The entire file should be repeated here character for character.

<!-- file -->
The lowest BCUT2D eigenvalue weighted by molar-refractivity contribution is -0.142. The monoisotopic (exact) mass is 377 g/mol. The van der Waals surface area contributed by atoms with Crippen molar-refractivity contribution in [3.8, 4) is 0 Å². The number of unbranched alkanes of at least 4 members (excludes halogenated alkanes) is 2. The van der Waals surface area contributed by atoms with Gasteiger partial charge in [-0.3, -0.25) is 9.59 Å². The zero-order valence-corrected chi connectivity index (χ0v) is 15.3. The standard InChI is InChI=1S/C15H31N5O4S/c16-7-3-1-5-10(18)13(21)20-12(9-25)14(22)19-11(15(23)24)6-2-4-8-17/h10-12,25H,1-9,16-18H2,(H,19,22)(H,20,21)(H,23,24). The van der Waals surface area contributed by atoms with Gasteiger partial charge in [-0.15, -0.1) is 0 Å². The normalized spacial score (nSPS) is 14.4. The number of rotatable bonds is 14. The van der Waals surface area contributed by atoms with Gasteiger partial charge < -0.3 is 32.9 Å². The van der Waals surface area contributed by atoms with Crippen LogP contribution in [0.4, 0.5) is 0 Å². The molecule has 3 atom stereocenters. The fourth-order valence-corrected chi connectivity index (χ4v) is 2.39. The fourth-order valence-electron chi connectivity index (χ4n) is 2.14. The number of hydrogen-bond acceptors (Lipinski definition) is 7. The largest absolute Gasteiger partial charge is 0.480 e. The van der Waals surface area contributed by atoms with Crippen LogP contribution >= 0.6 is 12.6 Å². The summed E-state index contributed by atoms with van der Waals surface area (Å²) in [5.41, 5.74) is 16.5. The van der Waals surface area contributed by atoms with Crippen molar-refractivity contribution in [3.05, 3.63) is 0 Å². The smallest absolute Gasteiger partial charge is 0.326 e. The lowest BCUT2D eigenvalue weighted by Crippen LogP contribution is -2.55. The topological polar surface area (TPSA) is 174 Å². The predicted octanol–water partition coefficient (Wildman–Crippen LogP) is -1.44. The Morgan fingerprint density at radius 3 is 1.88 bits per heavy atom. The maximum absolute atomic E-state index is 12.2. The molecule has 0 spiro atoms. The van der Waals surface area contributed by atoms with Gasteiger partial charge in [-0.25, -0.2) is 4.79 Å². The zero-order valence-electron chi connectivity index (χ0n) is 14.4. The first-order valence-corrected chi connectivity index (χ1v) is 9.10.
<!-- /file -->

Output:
The lowest BCUT2D eigenvalue weighted by molar-refractivity contribution is -0.142. The monoisotopic (exact) mass is 377 g/mol. The van der Waals surface area contributed by atoms with Crippen molar-refractivity contribution in [3.8, 4) is 0 Å². The number of unbranched alkanes of at least 4 members (excludes halogenated alkanes) is 2. The van der Waals surface area contributed by atoms with Gasteiger partial charge in [-0.3, -0.25) is 9.59 Å². The zero-order valence-corrected chi connectivity index (χ0v) is 15.3. The standard InChI is InChI=1S/C15H31N5O4S/c16-7-3-1-5-10(18)13(21)20-12(9-25)14(22)19-11(15(23)24)6-2-4-8-17/h10-12,25H,1-9,16-18H2,(H,19,22)(H,20,21)(H,23,24). The van der Waals surface area contributed by atoms with Gasteiger partial charge in [-0.15, -0.1) is 0 Å². The normalized spacial score (nSPS) is 14.4. The number of rotatable bonds is 14. The van der Waals surface area contributed by atoms with Gasteiger partial charge < -0.3 is 32.9 Å². The van der Waals surface area contributed by atoms with Crippen LogP contribution in [0.4, 0.5) is 0 Å². The molecule has 3 atom stereocenters. The fourth-order valence-corrected chi connectivity index (χ4v) is 2.39. The fourth-order valence-electron chi connectivity index (χ4n) is 2.14. The number of hydrogen-bond acceptors (Lipinski definition) is 7. The largest absolute Gasteiger partial charge is 0.480 e. The van der Waals surface area contributed by atoms with Crippen LogP contribution >= 0.6 is 12.6 Å². The summed E-state index contributed by atoms with van der Waals surface area (Å²) in [5.41, 5.74) is 16.5. The van der Waals surface area contributed by atoms with Crippen molar-refractivity contribution in [3.05, 3.63) is 0 Å². The smallest absolute Gasteiger partial charge is 0.326 e. The lowest BCUT2D eigenvalue weighted by Crippen LogP contribution is -2.55. The topological polar surface area (TPSA) is 174 Å². The predicted octanol–water partition coefficient (Wildman–Crippen LogP) is -1.44. The Morgan fingerprint density at radius 3 is 1.88 bits per heavy atom. The maximum absolute atomic E-state index is 12.2. The molecule has 0 spiro atoms. The van der Waals surface area contributed by atoms with Gasteiger partial charge in [-0.25, -0.2) is 4.79 Å². The zero-order valence-electron chi connectivity index (χ0n) is 14.4. The first-order valence-corrected chi connectivity index (χ1v) is 9.10.